The well-documented gap between men's and women's earnings has aroused intense debate over the concept of comparable worth, that is, equal pay for work judged to be of equal value. Government, business, labor unions, and the courts have been forced to consider whether workers in dissimilar jobs of comparable worthmeasured by such criteria as working conditions, degree of difficulty, and knowledge and responsibility requiredshould receive equal wages, and how wage adjustments can be implemented.The issue has provoked inflated rhetoric, litigation, and considerable confusion.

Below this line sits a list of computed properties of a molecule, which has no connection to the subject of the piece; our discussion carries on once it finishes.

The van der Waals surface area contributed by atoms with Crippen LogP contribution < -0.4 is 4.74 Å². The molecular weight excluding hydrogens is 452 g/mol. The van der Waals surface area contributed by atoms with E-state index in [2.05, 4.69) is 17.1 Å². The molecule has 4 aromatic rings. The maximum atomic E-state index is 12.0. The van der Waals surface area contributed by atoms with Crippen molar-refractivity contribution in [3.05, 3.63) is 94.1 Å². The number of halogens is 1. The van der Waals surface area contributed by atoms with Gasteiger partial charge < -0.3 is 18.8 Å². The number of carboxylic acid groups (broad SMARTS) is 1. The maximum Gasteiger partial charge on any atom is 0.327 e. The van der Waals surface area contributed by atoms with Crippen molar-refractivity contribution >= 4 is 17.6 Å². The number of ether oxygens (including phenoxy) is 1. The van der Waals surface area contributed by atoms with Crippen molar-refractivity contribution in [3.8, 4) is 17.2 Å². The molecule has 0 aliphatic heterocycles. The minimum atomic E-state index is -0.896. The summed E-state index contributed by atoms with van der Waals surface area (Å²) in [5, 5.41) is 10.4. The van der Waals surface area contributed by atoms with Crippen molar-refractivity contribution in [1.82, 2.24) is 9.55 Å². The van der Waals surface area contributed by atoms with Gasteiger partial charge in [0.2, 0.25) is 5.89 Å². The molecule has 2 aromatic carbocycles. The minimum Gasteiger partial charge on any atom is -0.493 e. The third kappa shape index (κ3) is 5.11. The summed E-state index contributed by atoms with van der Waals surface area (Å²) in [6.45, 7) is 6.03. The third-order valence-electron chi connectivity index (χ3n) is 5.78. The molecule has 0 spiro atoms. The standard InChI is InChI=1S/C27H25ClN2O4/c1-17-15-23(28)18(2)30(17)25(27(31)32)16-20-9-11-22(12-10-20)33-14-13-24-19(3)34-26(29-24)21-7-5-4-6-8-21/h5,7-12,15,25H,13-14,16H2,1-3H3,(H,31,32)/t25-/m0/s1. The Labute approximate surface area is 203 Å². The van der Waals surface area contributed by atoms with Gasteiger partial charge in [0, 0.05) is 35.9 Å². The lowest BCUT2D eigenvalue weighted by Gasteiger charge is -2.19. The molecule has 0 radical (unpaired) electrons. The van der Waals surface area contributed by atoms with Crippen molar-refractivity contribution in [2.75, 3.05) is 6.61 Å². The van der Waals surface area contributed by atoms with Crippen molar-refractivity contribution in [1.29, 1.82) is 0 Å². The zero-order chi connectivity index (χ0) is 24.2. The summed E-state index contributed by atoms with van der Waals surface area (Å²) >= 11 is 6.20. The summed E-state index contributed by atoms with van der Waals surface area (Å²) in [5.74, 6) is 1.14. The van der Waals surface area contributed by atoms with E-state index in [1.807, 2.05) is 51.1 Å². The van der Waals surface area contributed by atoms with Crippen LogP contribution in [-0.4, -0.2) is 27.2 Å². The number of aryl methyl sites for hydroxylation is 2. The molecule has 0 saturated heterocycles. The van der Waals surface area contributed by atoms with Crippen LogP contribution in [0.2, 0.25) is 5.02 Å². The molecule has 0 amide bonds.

In this concise study, Henry J. Aaron and Cameran M. Lougy review the conditions that have sparked the debate and unravel the implications of comparable worth for employers in public and private sectors, for labor union agendas and employer-employee negotiations, and for the administrative and and judicial burdens of the nation's courts. The authors conclude with general guidelines for implementing wage adjustments in ways that would not seriously disrupt society or have a major impact on overall economic efficiency.
Male and Female Earnings:
The Facts and What They Mean
How Wages Are Set
What Comparable Worth Entails